Last Wednesday, one of the most beautiful people on earth, my grandma, passed away. After 9 months of battling multiple myeloma she succumbed to her disease. Cancer is a horrible, horrible disease.
She was the most wonderful person I have ever known. Her wake and her service were hard, but it was also full of laughter. We saw family we haven't seen in years. Many people came to pay their respects to her and our family and we are forever grateful.
In lieu of flowers, my grandmother chose to have donations made to Finley's foundation - the RDH12 Fund for Sight. In honor of her life, she wanted to help ensure that her granddaughter didn't lose her sight. Amazing to the end.
My brother and I had a chance to write the eulogy for my grandmother's funeral, and he and I and my two cousins (my grandmother's only other two grandchildren) had a chance to speak. It was nice to have a chance to speak from our hearts about what she meant to us.
I have decided to post here my part of the eulogy that I wrote. I thank my cousin's Kirsten and Alissa for sharing the burden of reading it at the service - that made it much easier to get through. I need to ask my brother for his part because it was very beautiful and I want to make sure I have it down so that we will always remember what he said about her.
Amava con tutto il suo cuore
This is Italian for “she loved with all of her heart”. This one sentence describes my grandmother and how she lived her life. She never was without kindness for others. She never put her needs before another. There was no one else on this earth like her.
There are so many things I could say about her. And none of it would come close to expressing what she meant to me. I wa blessed with her olive skin and her laugh. She was one of my best friends. Being the eldest granddaughter of her eldest daughter – we had a special bond. Before she got sick, we talked on the phone at least once a week. Unless I was cooking something – then it was usually more because she would call me several times to make sure I wasn’t messing it up. These conversations were always my favorite because she knew the recipe by heart. When I would ask her “Gram, how much sugar should I put in” she would answer “oh, you know…..some” or “until it tastes right”. It always made me laugh because as someone who has no cooking skills – this was not going to work out well.
Growing up with my Grandmother was pretty amazing. There was never a lack of food. Or good stories. Or food. My brother, cousins, and I would spend many weekends at her house all together. She had an amazing hill in her yard to roll down. She had a huge basement that was perfect for roller skating, or playing make believe. I could count on one hand the number of times we used television as a means of entertainment while we were with her. We would listen as she told us stories of growing up and what it means to have nothing and yet have everything. She taught us always to be grateful for what God has provided.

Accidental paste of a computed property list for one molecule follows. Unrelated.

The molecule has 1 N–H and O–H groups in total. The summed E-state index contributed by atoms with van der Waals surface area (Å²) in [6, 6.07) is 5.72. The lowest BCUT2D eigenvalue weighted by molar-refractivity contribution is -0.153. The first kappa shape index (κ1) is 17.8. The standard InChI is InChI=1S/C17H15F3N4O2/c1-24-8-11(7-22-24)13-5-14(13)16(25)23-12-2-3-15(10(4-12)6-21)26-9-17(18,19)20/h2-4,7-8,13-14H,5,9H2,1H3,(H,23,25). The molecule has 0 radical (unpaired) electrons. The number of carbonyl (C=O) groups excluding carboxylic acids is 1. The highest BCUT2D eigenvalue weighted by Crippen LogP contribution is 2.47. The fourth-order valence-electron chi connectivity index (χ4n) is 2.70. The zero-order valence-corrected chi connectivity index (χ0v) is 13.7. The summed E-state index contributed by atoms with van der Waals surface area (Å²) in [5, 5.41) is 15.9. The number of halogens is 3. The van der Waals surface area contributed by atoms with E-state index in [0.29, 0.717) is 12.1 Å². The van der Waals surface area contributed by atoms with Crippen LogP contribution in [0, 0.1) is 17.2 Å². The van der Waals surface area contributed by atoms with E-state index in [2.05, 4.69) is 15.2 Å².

As a small family, she was at every concert, every recital, every game, and every vacation. I don’t remember a single important life event where she was not present. Even when Mat and I lived in California, she made several trips out to see us and visit (and reorganize my spice cabinet). She showed us the importance of being present. That hearing about it afterwards was never as good as being there during. That has always stuck with me. She was never too busy. It was never too big of a burden to be with her family.
There are so many little things I loved about her. That her favorite food was candy. That her favorite feature was her hair. That she screamed the loudest of everyone in the family at the West Virginia football games. That even though she had many beautiful table cloths, the only one we ever saw was an ugly yellow and white checkered one from the 1970s because it "washes well". That each spring she helped make 1500 ravioli for the church and the money she made from the sale was her casino money. That she kept a glass jar of Pizzelles and Biscotti on her attic stairs and she pretended not to notice when you snuck one. That she always threatened us with a paddle with the wooden spoon when we misbehaved, yet never once used it. (although we found out one day that she carried it in her purse on our outings). We could go on forever and never scratch the surface of who she really was.
As a deeply religious woman, we always knew that if she prayed, the prayer would be heard. Want to sell your house? Have Gram bury St. Joseph in your front yard and you will be all set. Of course – if you can’t remember where he is buried…..that is on you. Last year, we were really worried about having bad weather for one of my daughter’s fundraisers. But the day was beautiful. When talking to Gram about it she said “well of course, honey, I put the statue of Mother Mary in the window this morning”. She had a direct line to God. And now that she is up there with him, I know we are in good hands.
I am going to miss her every minute of every day. I will spend my life trying to be half the person that she was and know that I won’t ever come close. Grazie a lei, io farò il conteggio di tutti i giorni : Because of her, I will make every day count.